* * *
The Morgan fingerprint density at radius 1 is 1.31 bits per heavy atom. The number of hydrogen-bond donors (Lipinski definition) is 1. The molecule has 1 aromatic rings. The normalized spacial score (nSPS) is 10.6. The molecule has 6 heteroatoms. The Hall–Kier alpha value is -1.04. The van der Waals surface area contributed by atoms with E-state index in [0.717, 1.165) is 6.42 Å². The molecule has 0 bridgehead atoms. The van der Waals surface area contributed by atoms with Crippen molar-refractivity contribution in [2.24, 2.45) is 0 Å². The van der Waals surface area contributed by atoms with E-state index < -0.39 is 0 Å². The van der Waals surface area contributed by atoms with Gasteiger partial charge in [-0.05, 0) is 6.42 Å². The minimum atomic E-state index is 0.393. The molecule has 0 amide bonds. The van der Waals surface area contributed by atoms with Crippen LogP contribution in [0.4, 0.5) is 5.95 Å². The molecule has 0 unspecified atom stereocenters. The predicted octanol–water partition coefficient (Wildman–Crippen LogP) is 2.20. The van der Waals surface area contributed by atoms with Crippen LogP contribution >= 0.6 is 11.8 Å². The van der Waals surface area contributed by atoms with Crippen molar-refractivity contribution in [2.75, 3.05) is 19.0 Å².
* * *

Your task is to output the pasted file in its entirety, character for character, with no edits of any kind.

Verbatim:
The Morgan fingerprint density at radius 1 is 1.31 bits per heavy atom. The number of hydrogen-bond donors (Lipinski definition) is 1. The molecule has 1 aromatic rings. The normalized spacial score (nSPS) is 10.6. The molecule has 6 heteroatoms. The Hall–Kier alpha value is -1.04. The van der Waals surface area contributed by atoms with E-state index in [0.717, 1.165) is 6.42 Å². The molecule has 0 bridgehead atoms. The van der Waals surface area contributed by atoms with Crippen molar-refractivity contribution in [2.24, 2.45) is 0 Å². The van der Waals surface area contributed by atoms with E-state index < -0.39 is 0 Å². The van der Waals surface area contributed by atoms with Gasteiger partial charge in [-0.05, 0) is 6.42 Å². The minimum atomic E-state index is 0.393. The molecule has 0 amide bonds. The van der Waals surface area contributed by atoms with Crippen LogP contribution in [0.4, 0.5) is 5.95 Å². The molecule has 0 unspecified atom stereocenters. The predicted octanol–water partition coefficient (Wildman–Crippen LogP) is 2.20. The van der Waals surface area contributed by atoms with Crippen LogP contribution >= 0.6 is 11.8 Å². The van der Waals surface area contributed by atoms with Crippen molar-refractivity contribution in [2.75, 3.05) is 19.0 Å².